Just a month ago, I was happily presenting ICTC research on smart mobility –one of ICTC’s smart city priority areas—at the MOVE ‘Mobility Re-imagined’ 2020 Conference in London, UK. The conference brought together more than 10,000 attendees from around the world. Today, large conferences like these are largely a thing of the past, with many suggesting that they may not resurface for months or even years. At the time that I traveled to London, troubling videos were emerging from Wuhan China, about a mysterious virus that seemed to be spreading across the region and shortly after, the country. While the news of this virus was eyebrow-raising, few Westerners appeared panicked (including myself); some were concerned, but a dry cough largely remained something to nudge and joke about. Corona? – Like the beer?
Even weeks later, as the virus began circulating outside of China’s borders, reactions remained dull in many parts of the world; after all, two previous and far more deadly coronaviruses were recently snuffed out with limited damage. SARS (Severe Acute Respiratory Syndrome) was stopped after 8,098 caught it and 774 died; just 2,506 people caught MERS (Middle East Respiratory Syndrome) with 862 deaths. In both cases, these viruses had limited impact in the West. SARS infected 375 people in Toronto, with a fatality rate of just 44; MERS never touched down in Canada. Perhaps these experiences, coupled with notions of ‘extreme’ reactions to the virus in China at the time, had worn out our panic reflex.
Fast-forward a month and a half from my travel to London: confirmed cases scaled by more than 1000%, totaling more than 300,000 cases in more than 185 countries. What may have seemed like a far-away warped version of a seasonal flu at one point, today COVID-19 is expected to deliver an enormous economic blow to the entire globe, with possible death rates in the millions. I hope these estimates are wrong.
Currently residing in France, my past few days have been under one of the West’s first legislated nationwide quarantines. From noon, March 17th, French residents may only leave their homes for one of the following reasons:
While many nations now suggest similar behavior, these rules are monitored more closely in France; I am expected to carry ID whenever I leave the house and was required to complete a form confirming that any trip if for one of the allowed reasons. Failure to do so can result in a fine of €135. Aware of the events in France, friends and family from Canada have reached out asking what it’s like “on the ground”; what daily life is like under lockdown. While it’s only been a few days, undoubtedly life is different. People in public seem both abnormally nervous and friendly. Cashiers wear masks and gloves, and many stores have built plastic barriers at tills, to prevent customers from coming too close. Queues form outside many stores, as a limited number of people are allowed in at one time. Shelves are a bit sparse and people are uneasy and rushed. Streets are mostly empty, aside from the frequent siren of ambulances and UberEats couriers scooting around. Occasional joggers bounce down the sidewalks. In the evenings, the neighborhood opens up with a chorus of clapping and banging and cheering, as neighbors vent their frustration and fatigue out the windows.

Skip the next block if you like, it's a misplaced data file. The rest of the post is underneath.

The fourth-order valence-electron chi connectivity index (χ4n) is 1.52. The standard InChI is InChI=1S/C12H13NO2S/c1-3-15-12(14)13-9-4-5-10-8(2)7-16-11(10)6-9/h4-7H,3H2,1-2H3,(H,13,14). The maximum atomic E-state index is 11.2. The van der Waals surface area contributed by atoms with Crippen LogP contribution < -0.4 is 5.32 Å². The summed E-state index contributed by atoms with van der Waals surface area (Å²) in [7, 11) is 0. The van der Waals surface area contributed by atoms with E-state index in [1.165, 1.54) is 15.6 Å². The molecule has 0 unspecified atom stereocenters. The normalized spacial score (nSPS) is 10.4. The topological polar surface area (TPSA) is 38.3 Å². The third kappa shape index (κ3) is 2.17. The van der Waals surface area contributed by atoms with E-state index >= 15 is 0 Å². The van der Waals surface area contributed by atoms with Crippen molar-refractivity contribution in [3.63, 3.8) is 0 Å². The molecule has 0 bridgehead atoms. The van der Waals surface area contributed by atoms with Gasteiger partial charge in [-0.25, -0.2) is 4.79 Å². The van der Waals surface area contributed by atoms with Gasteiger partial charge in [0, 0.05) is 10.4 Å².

Life in France has turned out a little bit different than expected. Social distancing is certainly not part of the stereotypical image I had of “the French way of life” (nor is it anyone’s ideal way of life). As I sit in my apartment looking down on the empty streets, I wonder if should I stay, or return to Canada, and in so doing scroll my way through another 14-day mandatory self-quarantine. I can’t help but wonder what life in France will come to look like as after virus is eventually defeated. One small prediction: facemasks may become part of everyday life in Western countries like France and Canada as they already are in many parts of Asia. I hope our pandemic preparedness improves, and perhaps next time a novel virus emerges, borders need to urgently snap shut. Besides that, I am confident that things will eventually return to normal; the Champs-Élysées, like Yonge and Robson Streets, will rise again, and eventually bustle with (possibly face-masked) pedestrians.
Ryan McLaughlin is a Senior Economist & Research Analyst at the Information and Communications Technology Council of Canada (ICTC), a national centre of expertise on the digital economy. At ICTC, Ryan works on analysing labour market information, statistical and econometric analysis, as well as economic forecasting. Ryan has contributed to ICTC reports on topics such as blockchain, artificial intelligence, 5G mobile technology, as well as papers focused on forecasting the digital economy within the provinces and across Canada. Ryan is currently spending a year abroad in France, where he hopes to perfect his French language skills and gain valuable new experiences.
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